10 Reasons (Other than Money) Why Your Scout Should Sell Popcorn

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Life SkillsWe all know that Popcorn Sales help provide funds for Scouts to help them with their program, but there are many life skills a Scout learns by participating in the Popcorn Sale. Here are the top ten:

1. Self-Confidence
I believe this is the number one reason a Scout should participate in the Popcorn Sale. As I have traveled around the country, I consistently get comments from parents as to how the Popcorn Sale has helped their son overcome their shyness. They see the growth in a Scout from the time they were a Tiger being cute and just asking if someone wants to buy popcorn to the Webelos Scout that knows everything about the product and is not afraid to talk to a stranger.

2. Teamwork
Many Units offer bonuses for the top seller den or patrol. Units may also set up their own Unit Incentives where if the Unit achieves a certain sales goal, the Unit will get additional supplies like a new Pinewood Derby track or ‘Class B’ T-shirts. In addition, many Councils have extra commission incentives if a Unit reaches a pre-determined sales goal. All of these incentives center on all the Scouts participating in the Popcorn Sales and doing their part for the team.

3. Goal Setting
Most Councils have a prize at different levels associated with the Popcorn Sale. If a Scout wants a certain item or dollar amount they have to reach a certain sales goal. By working backwards, Scouts can determine that total amount of items they need to sell to reach their goal.

4. Time Management
With Goal Setting also comes time management. Once a Scout knows how much they need to sell to reach their goal, they should determine the average sales per hour. This will help them figure out how long it will take to sell the number of containers to reach their goal.

5. Salesmanship
Whether people want to admit it or not, everybody has to sell. They either have to sell a product or service to a customer or sell themselves when trying to get a job. Knowing how to approach a person they do not know and explain with confidence their product is one part of salesmanship. The other part involves understanding how to overcome an objection from a customer and cross sale additional items. As with everything else in Scouting, the Popcorn Sale provides an opportunity for Scouts to make mistakes in a safe environment and learn from them. In addition, there is a Salesmanship Merit Badge Boy Scouts can earn by doing multiple aspects of the Popcorn Sale.

6. Promotes Scouting
Seeing Scouts in uniform throughout a community lets people know that Scouting is still relevant in their area. While we still want people to know about the service projects and other activities Scouts do throughout the year, for many, the Popcorn Sale is the only time a person will see a Scout face-to-face.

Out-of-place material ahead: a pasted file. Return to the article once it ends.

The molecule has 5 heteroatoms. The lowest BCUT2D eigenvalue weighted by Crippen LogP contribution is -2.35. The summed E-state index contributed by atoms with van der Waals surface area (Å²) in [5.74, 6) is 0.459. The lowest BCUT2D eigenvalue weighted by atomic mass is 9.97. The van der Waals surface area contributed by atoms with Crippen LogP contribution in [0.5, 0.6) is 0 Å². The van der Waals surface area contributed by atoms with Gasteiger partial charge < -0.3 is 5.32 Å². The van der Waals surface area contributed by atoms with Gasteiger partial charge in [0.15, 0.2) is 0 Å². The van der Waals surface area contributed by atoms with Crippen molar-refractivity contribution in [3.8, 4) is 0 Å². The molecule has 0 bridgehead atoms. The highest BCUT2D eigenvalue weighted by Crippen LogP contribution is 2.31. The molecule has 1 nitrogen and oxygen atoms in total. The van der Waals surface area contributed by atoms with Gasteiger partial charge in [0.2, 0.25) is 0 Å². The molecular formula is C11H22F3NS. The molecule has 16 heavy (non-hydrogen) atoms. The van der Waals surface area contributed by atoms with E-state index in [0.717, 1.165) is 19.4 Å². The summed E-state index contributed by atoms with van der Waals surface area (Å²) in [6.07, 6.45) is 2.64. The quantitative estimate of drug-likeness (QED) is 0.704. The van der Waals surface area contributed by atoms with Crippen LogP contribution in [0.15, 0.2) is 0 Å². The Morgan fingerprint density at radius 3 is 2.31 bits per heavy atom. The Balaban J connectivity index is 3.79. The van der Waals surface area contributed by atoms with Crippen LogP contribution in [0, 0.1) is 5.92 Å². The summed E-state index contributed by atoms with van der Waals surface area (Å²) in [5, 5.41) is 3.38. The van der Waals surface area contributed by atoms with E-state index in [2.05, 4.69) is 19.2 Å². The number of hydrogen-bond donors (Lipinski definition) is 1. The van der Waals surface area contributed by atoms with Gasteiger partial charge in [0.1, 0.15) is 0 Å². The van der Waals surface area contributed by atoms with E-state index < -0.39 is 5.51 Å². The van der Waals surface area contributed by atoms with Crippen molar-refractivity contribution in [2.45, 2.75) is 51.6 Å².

7. Counting Money
Take it from a former Bank Manager, counting money is a skill. I have fired my share of people because they could not balance their till. The Popcorn Sale is a time that allows Scouts to count currency they may not otherwise have the opportunity to experience. It teaches basic math and identification skills. In addition, it teaches Scouts that they can be trusted with money.

8. Proper Manners
Selling Popcorn is a perfect opportunity to teach Scouts how to introduce themselves. Saying “Excuse me ma’am/sir”, “Please” and “Thank you” are attributes associated with the brand of a Boy Scout. In addition, there is a Good Manners Belt Loop and Pin Cub Scouts cam earn.

9. Public Speaking
Being able to look a person in the eye with a prepared, memorized script is vital to being successful in many areas of life. However, it is more than that. Public Speaking is about presenting yourself to others. Having a clean, maintained uniform is important as well as proper hygiene. Taking pride in your appearance is part of Public Speaking.

10. Self-Reliance
It is one thing to have the money to pay for whatever you need. It is another to know that you have earned the money yourself. Scouts take pride in knowing they can ‘fend for themselves’. Scouts also value items more if they have to pay for it themselves. My son seems to take care of stuff that he paid for with “his money” more than the items I buy for him.

Scouting is designed to develop youth into functioning members of society. It is important for all Scouts to learn these life skills

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